Despite these advantages, the interpretation of pressure fluctuations is both complicated and challenging since there are various sources involved in generating this signal (Bi, 2007). Qingcheng et al. (2011) observed the physical phenomenon of a bubble formation and motion rising up through the solid particles bed and found in this process the main source of perturbation of the gas–solid system. While linking the local pressure fluctuations to the bubbles presence and movement, they also assessed the influence of the operating gas velocity on the overall amplitude of pressure drop as well as on their major frequency.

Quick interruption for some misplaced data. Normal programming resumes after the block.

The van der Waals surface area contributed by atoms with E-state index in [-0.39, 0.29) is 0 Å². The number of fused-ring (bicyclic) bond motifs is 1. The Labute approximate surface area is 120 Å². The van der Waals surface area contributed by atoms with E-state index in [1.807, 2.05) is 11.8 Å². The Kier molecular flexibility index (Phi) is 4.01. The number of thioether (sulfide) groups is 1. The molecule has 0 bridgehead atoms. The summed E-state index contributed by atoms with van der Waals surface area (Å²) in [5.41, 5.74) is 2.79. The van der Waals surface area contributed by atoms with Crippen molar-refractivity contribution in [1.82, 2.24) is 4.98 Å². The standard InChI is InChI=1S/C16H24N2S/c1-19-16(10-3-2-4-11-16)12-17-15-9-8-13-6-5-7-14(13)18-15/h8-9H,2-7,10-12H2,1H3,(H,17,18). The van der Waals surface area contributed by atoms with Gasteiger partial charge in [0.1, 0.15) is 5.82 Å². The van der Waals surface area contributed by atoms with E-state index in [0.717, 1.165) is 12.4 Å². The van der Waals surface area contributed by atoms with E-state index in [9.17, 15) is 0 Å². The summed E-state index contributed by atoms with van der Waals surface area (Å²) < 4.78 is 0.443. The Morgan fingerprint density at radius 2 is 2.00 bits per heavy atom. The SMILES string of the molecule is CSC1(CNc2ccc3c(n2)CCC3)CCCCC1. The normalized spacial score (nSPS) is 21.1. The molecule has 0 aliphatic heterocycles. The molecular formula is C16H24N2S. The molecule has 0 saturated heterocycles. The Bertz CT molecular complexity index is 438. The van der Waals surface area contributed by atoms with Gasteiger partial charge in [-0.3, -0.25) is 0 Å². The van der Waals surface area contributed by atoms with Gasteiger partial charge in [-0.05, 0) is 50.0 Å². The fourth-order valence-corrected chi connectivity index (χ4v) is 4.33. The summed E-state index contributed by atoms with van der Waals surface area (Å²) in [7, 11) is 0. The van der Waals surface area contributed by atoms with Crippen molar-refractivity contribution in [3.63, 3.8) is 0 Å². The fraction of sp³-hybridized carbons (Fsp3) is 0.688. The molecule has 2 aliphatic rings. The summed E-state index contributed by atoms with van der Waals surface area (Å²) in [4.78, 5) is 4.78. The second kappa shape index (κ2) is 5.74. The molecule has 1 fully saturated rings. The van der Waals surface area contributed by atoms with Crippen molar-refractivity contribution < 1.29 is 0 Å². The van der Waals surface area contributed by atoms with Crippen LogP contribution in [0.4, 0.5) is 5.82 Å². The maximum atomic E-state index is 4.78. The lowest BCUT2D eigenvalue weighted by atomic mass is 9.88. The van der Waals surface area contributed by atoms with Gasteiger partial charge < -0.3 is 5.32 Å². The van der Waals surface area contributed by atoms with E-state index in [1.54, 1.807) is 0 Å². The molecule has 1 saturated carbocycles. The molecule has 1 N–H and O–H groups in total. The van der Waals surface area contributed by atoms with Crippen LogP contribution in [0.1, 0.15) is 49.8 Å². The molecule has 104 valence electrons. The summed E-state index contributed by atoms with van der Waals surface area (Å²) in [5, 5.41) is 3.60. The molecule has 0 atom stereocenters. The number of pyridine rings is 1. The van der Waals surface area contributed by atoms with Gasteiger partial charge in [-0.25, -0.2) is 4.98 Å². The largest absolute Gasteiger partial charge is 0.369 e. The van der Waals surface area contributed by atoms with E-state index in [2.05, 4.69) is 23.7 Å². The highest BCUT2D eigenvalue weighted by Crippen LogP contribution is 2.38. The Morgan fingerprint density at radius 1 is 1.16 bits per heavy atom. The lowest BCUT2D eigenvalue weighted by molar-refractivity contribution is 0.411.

Peirano et al. (2001) conducted a CFD study of a BFB using an Eulerian TFM approach. In their study, they highlighted the importance of pressure drop low frequencies because of their direct connection with the bubbling motion. Nevertheless a clear interpretation about the origin of the higher frequencies was not provided. Furthermore, they assessed the suitability of a 2D model as far as the sensitivity analysis is regarded while recommending a full 3D modeling when attempting to catch the dynamic of the real system. A similar conclusion was also found by Acosta-Iborra et al. (2011) who performed differential pressure spectrum analysis along with particle fraction spectrum. While showing the close relation of these two spectrums and consequently the local character of the information provided by differential pressure probes, they also advised the use of a full 3D simulation to catch the bubble coalescence and interaction with the surface of the bed.